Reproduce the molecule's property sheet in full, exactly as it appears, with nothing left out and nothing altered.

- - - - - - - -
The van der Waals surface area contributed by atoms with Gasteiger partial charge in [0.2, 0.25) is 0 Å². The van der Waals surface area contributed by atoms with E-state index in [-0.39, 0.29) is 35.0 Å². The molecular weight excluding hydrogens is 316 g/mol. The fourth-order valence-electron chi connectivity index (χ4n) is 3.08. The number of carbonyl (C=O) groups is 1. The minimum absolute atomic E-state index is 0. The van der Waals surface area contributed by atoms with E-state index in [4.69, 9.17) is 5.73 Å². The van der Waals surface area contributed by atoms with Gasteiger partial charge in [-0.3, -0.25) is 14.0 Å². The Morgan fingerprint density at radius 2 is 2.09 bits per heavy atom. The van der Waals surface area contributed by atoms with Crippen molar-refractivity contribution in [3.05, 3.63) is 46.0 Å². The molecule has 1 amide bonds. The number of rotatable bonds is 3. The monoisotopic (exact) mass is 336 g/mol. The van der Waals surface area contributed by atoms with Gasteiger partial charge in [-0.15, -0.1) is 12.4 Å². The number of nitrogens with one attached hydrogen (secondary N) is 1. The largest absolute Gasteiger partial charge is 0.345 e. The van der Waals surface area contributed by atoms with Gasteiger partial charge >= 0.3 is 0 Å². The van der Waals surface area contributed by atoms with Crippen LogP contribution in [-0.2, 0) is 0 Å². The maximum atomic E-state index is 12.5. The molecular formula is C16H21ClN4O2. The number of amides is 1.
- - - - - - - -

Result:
The van der Waals surface area contributed by atoms with Gasteiger partial charge in [0.2, 0.25) is 0 Å². The van der Waals surface area contributed by atoms with E-state index in [-0.39, 0.29) is 35.0 Å². The molecular weight excluding hydrogens is 316 g/mol. The fourth-order valence-electron chi connectivity index (χ4n) is 3.08. The number of carbonyl (C=O) groups is 1. The minimum absolute atomic E-state index is 0. The van der Waals surface area contributed by atoms with E-state index in [4.69, 9.17) is 5.73 Å². The van der Waals surface area contributed by atoms with Gasteiger partial charge in [-0.3, -0.25) is 14.0 Å². The Morgan fingerprint density at radius 2 is 2.09 bits per heavy atom. The van der Waals surface area contributed by atoms with Crippen molar-refractivity contribution in [3.05, 3.63) is 46.0 Å². The molecule has 1 amide bonds. The number of rotatable bonds is 3. The monoisotopic (exact) mass is 336 g/mol. The van der Waals surface area contributed by atoms with Gasteiger partial charge in [-0.15, -0.1) is 12.4 Å². The number of nitrogens with one attached hydrogen (secondary N) is 1. The largest absolute Gasteiger partial charge is 0.345 e. The van der Waals surface area contributed by atoms with Gasteiger partial charge >= 0.3 is 0 Å². The van der Waals surface area contributed by atoms with Crippen LogP contribution in [-0.2, 0) is 0 Å². The maximum atomic E-state index is 12.5. The molecular formula is C16H21ClN4O2. The number of amides is 1.